As I have delved more and more into hand-tool woodworking I have discovered that I get a lot of satisfaction and enjoyment out of tool restoration. I’ve restored planes, saws, drawknives, spokeshaves and enjoyed every one. None of my tools are really collector grade though – I restore tools to actively use them.
A while back I decided to start expanding my saw collection. When I made the transition to hand-tool work, I bought four saws from Traditional Woodworker: a rip panel saw, a crosscut panel saw, a back saw, and a dovetail saw.
While the saws were excellent introductory tools, there are a few gaps that they could not cover. For example, I found I was using my backsaw for cuts where I should really be using a fine-toothed crosscut panel saw. My rip saw was also a little too fine for use on soft woods.
I looked at modern saws from several manufacturers (Veritas, Lie-Nielson, Grammercy, Pax, etc…) but all of them were out of my price range. Instead, I started keeping my eyes open for a restorable Disston saw. After looking around for a few weeks I found a D-8 rip saw with a thumb hole that looked to be a diamond in the rough. The blade was straight and while it was rusty, it looked like most of the rust was just on the surface.
Once I got it home I separated the blade and the handle with a little effort then dunked the blade into my electrolysis tank to derust it. Doing so removed the rust, but left plenty of discoloring. I’m not one of those guys who requires a perfectly shiney blade, but I also didn’t want something that was black all over. So I spent some quality time with the blade, some mineral spirits, and some 400 grit wet/dry sandpaper. After it was cleaned up I put a coat of paste wax on the blade.
After an hour or two of sanding, the blade was looking pretty good. Now I had to tackle the handle. I first rubbed it down with some mineral spirits and 0000 steel wool to remove the remnants of another finish. I then did a light sanding to smooth it out some. I didn’t want to remove the history of the handle, just smooth out some of the rougher sections. After it was a little smoother I gave it two coats of boiled linseed oil, followed by two coats of blonde shellac and finally a good coat of neutral paste wax applied with steel wool.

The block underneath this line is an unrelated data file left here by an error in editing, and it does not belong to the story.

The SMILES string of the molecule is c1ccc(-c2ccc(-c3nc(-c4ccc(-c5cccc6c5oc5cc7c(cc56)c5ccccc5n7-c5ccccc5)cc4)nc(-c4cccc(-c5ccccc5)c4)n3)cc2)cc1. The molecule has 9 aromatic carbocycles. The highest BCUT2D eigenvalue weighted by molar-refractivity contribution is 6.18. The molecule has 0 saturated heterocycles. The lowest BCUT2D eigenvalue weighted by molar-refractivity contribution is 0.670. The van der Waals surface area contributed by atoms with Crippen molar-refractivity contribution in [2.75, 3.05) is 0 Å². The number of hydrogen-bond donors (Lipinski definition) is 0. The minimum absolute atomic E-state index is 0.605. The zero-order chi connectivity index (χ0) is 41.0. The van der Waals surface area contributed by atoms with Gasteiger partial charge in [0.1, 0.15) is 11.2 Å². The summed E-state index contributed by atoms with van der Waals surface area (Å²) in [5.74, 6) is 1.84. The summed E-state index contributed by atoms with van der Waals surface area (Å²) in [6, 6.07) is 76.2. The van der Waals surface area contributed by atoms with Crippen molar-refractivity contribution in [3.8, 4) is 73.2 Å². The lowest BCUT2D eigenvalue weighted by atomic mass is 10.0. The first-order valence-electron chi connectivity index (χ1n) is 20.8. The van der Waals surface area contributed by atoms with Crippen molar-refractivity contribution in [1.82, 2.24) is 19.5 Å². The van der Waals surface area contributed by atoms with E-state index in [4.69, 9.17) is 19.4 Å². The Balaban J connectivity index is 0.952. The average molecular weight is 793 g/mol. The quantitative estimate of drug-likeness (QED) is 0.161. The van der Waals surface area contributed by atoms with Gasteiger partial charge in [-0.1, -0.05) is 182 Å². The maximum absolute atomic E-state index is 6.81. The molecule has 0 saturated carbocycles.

The brass I cleaned up by soaking a vinegar, salt, flour mixture for a half hour. I then rubbed it down with steel wool. I’ve used ketchup for this task before but it always imparted a reddish tint to whatever I was working on.
Once everything was put back together I clamped it in my restored saw vise (another rusty restore) and went to work with the saw files (using Skroo-zon file handles) to sharpen the blade. In about thirty minutes I had the blade razor sharp again.
I then tested the saw on some scrap poplar I had laying around. Unfortunately, as soon as I did so I noticed that the blade was binding really badly. I did some more reading and figured out that it was because the teeth had no set at all on them.
Naturally I then went out, purchased a saw set, and learned how to use it. I put a slight set on the teeth, just enough to eliminate any binding. Now this restored 1920s Disston cuts through poplar like a knife through butter!
-- Brian - Belmont, Massachusetts